The first potatoes I pulled up were German Butterball. These were from tubers I had saved from last summer. I hadn’t meant to save them, exactly. I had stored them to eat and then missed some at the end of the bin. They sat until spring, when they were sprouting like crazy. I had some extra space in the garden and so I popped them into the dirt. I am glad I did. They are a, duh, buttery variety, and white. I also have pulled some others–purple and pink. I love that. Who wants only white potatoes when you can have purple and pink? Several of these colorful plants never took so the extra white potatoes were especially welcome.

Check Out Those Colors

I have purple carrots as well, along with yellow and the standard orange. Our soil is mostly clay–although I did add a good deal of compost this spring–so sometimes the carrots get stunted. I pulled three is a row that were stubby. One of them looked like some kind of alien landing craft. Maybe my garden, which is a circle rather than your typical rectangle, was an inviting locale for an extraterrestrial vehicle. Perhaps my carrots are actually buried spaceships? You be they judge.

Odd Shaped Tuber or Visitor from Space?

 

Garlic Pulled

Garlic Drying in the Sun

Yesterday I pulled the garlic. I should have pulled it sooner but we were away and it just didn’t happen. I planted two varieties in the fall and one of them was way ready to yank from the dirt. It was so ready that a few of them broke at the stem. This was the Purple Bogatyr, a purple tinged, smaller variety. The other is much larger and, because I let it go so long, the bulbs are huge. I have 25 bulbs drying in the sun right now and I pulled a couple earlier as well. For the first time a couple died in the spring–not sure why.

I plan to crank out some pesto in the next couple of days, along with some pico de gallo. Hopefully this garlic will last a while–not all year I am sure but a perhaps through the fall. We do eat a lot of garlic. Next up: onions. They are looking good and the tops are starting to fall over. Pretty soon I will pull them as well.

Beets for Dinner

Just pulled from the dirt

I wasn’t really all that fond of beets. My parents grew them in our garden when I was growing up. I ate them with the rest of my siblings because that was one of the things we were served. I don’t remember hating them, but I also didn’t ask for second helpings. Once I moved out on my own I never ate beets. I didn’t buy them, I didn’t cook them, I didn’t order them. They just were not on my radar of delicious things. That, however, has changed.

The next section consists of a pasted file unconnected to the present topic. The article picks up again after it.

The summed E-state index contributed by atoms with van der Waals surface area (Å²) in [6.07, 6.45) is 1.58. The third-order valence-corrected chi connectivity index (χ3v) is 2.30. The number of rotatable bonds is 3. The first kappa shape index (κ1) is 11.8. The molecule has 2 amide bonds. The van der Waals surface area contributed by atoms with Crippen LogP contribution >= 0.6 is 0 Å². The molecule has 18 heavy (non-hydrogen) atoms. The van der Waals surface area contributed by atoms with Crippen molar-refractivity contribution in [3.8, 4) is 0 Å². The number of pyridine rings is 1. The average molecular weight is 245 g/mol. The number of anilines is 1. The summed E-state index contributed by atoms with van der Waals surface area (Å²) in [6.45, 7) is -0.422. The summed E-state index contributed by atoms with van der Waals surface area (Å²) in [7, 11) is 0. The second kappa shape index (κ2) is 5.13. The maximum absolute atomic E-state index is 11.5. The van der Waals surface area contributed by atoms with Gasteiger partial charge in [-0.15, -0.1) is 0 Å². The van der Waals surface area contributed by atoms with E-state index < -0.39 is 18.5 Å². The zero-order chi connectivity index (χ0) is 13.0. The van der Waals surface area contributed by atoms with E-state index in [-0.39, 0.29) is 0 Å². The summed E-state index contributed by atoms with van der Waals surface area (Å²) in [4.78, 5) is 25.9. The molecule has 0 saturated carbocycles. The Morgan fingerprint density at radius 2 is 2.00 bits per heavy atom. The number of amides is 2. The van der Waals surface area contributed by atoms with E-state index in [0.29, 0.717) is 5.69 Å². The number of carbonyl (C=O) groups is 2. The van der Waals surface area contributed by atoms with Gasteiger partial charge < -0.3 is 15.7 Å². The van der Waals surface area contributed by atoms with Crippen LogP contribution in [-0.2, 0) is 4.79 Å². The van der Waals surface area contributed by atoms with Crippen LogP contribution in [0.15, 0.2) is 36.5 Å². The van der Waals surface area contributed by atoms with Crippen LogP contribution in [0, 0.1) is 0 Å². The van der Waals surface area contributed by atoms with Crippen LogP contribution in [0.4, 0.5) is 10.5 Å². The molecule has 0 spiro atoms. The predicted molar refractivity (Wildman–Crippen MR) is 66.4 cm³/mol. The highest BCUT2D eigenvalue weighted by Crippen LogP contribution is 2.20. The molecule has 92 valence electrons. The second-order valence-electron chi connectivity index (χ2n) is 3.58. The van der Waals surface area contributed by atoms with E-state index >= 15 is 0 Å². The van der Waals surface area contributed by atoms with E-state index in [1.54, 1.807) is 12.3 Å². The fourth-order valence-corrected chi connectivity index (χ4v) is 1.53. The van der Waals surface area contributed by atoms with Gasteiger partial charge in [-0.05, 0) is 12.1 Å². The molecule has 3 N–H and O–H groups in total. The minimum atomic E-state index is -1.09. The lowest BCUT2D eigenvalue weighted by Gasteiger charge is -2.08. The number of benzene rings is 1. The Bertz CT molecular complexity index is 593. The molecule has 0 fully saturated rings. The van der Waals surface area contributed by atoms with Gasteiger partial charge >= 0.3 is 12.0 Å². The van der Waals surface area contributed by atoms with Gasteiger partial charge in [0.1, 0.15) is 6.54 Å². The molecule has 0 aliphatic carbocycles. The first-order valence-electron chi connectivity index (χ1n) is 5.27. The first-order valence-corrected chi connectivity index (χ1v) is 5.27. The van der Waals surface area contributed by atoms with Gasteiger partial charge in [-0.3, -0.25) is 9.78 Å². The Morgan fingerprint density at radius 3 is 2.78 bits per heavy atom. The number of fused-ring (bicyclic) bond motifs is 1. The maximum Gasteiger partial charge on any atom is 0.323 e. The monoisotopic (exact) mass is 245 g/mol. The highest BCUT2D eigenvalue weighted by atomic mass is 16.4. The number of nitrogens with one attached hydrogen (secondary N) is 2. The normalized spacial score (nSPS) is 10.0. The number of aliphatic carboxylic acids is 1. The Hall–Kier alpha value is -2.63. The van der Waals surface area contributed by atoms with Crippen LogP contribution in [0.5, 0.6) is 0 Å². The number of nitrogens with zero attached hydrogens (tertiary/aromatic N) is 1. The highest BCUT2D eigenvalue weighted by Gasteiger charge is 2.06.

Last year I planted beets in our garden for the first time. It turns out my parents instilled in me not only a love of gardening, but also a love of beets. Who knew those purple guys could connect generations? I only grew a few of them last summer. I had a spot in one of the beds and so bought a few seeds and sowed them. And they were tasty. The first ones I coated in olive oil and grilled, and I have not turned back. I remember eating boiled beets, but roasting or grilling is my cooking method of choice.

So last night we had beets for dinner. I had a small crop, thinking I would plant a second batch that hasn’t made it into the ground yet. They were fat and bright and red. I peeled them and sliced them thick and grilled them like I did that first time. I also grilled zucchini, several of which we got from our farm share this week. The topper was the pesto I made yesterday as well. Basil and cilantro is bursting so I cut lots of it. I also pulled a couple heads of garlic–the first from our garden this year. I whipped up a batch of traditional basil pesto and one with cilantro. I froze most of it and the rest dressed the grilled vegetables. It was dee-lish.

Basil ready to be turned into pesto

It turns out, after turning into somewhat of a grownup, that I now have a real taste for beets. Soon I am planning to brew another batch of beer. I will add a couple of pounds of beets to that. I will add some sugar for the yeast to snack on and it will likely turn the brew red or pink. That will be interesting. I certainly did not imagine myself, back when I was swallowing those red boiled tubers, that I would be a fan of beets, growing them myself and adding them to homemade beer. Maybe I am more of a grownup than I thought.

Seedlings on the Rise

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Yesterday I managed to plant some lettuce, arugula and beets. Due to our Mother’s Day activities I had to get to the garden beds late in the day. I ran out of time to plant carrots. The garlic is going gangbusters and the spinach is leafing out nicely.

Inside, tomatoes and peppers and basil are reaching for the sun in the windows. Onions and leeks are ready to get outside. Things are growing nicely.

I am a little behind since I want to spread some beneficial nematodes. My official workplace is right near a garden supply store where I can order some of these handy microscopic critters, but since I usually work out of my home, I have not had the chance to get there in far too long. Before I plant cucumbers and pumpkins and melons I would prefer to work on reducing the cucumber beetle situation. I am not fond of those attractive little pests. They do a number on the fruiters.

This year I have planted a good number of flowers, however. Sunflowers and bulbs and annuals. I don’t usually get to those so I can say I am proud of myself for that. Every year I have the ambition to keep up with all the amazing landscaping that came with the house. That has not happened. Maybe this year. But don’t hold your breath. Of course, I would not recommend holding your breath for much, except maybe the paper mill in Rumford, Maine, so maybe that advice isn’t worth much.

I hope this week to make more progress on the nematodes and then the rest of the crops. And the garden will grow.